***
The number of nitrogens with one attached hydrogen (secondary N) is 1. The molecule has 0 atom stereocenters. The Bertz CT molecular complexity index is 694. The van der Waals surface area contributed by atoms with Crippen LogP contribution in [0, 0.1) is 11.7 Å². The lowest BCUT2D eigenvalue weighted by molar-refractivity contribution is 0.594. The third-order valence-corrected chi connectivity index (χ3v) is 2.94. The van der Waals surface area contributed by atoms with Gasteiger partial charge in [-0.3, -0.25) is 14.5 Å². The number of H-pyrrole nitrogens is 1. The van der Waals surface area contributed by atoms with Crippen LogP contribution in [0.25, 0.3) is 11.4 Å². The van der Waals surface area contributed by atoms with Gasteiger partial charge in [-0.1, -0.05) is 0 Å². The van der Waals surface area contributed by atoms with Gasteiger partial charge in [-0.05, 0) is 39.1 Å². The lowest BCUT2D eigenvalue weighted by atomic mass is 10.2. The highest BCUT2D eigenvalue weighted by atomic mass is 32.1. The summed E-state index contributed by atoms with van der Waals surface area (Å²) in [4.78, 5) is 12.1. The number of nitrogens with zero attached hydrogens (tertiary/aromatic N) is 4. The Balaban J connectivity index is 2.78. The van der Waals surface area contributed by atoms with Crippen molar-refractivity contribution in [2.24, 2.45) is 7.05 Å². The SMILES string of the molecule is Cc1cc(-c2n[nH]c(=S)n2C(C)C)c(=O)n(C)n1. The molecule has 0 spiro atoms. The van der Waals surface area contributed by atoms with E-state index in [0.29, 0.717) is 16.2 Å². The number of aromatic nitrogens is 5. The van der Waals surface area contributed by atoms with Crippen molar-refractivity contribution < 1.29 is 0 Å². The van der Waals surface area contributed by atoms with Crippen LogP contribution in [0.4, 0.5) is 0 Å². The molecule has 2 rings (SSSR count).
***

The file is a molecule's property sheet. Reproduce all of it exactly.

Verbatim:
The number of nitrogens with one attached hydrogen (secondary N) is 1. The molecule has 0 atom stereocenters. The Bertz CT molecular complexity index is 694. The van der Waals surface area contributed by atoms with Crippen LogP contribution in [0, 0.1) is 11.7 Å². The lowest BCUT2D eigenvalue weighted by molar-refractivity contribution is 0.594. The third-order valence-corrected chi connectivity index (χ3v) is 2.94. The van der Waals surface area contributed by atoms with Gasteiger partial charge in [-0.3, -0.25) is 14.5 Å². The number of H-pyrrole nitrogens is 1. The van der Waals surface area contributed by atoms with Crippen LogP contribution in [0.25, 0.3) is 11.4 Å². The van der Waals surface area contributed by atoms with Gasteiger partial charge in [-0.1, -0.05) is 0 Å². The van der Waals surface area contributed by atoms with Gasteiger partial charge in [-0.05, 0) is 39.1 Å². The lowest BCUT2D eigenvalue weighted by atomic mass is 10.2. The highest BCUT2D eigenvalue weighted by atomic mass is 32.1. The summed E-state index contributed by atoms with van der Waals surface area (Å²) in [4.78, 5) is 12.1. The number of nitrogens with zero attached hydrogens (tertiary/aromatic N) is 4. The Balaban J connectivity index is 2.78. The van der Waals surface area contributed by atoms with Crippen molar-refractivity contribution in [2.24, 2.45) is 7.05 Å². The SMILES string of the molecule is Cc1cc(-c2n[nH]c(=S)n2C(C)C)c(=O)n(C)n1. The molecule has 0 spiro atoms. The van der Waals surface area contributed by atoms with E-state index in [0.29, 0.717) is 16.2 Å². The number of aromatic nitrogens is 5. The van der Waals surface area contributed by atoms with Crippen molar-refractivity contribution < 1.29 is 0 Å². The van der Waals surface area contributed by atoms with Crippen LogP contribution in [0.4, 0.5) is 0 Å². The molecule has 2 rings (SSSR count).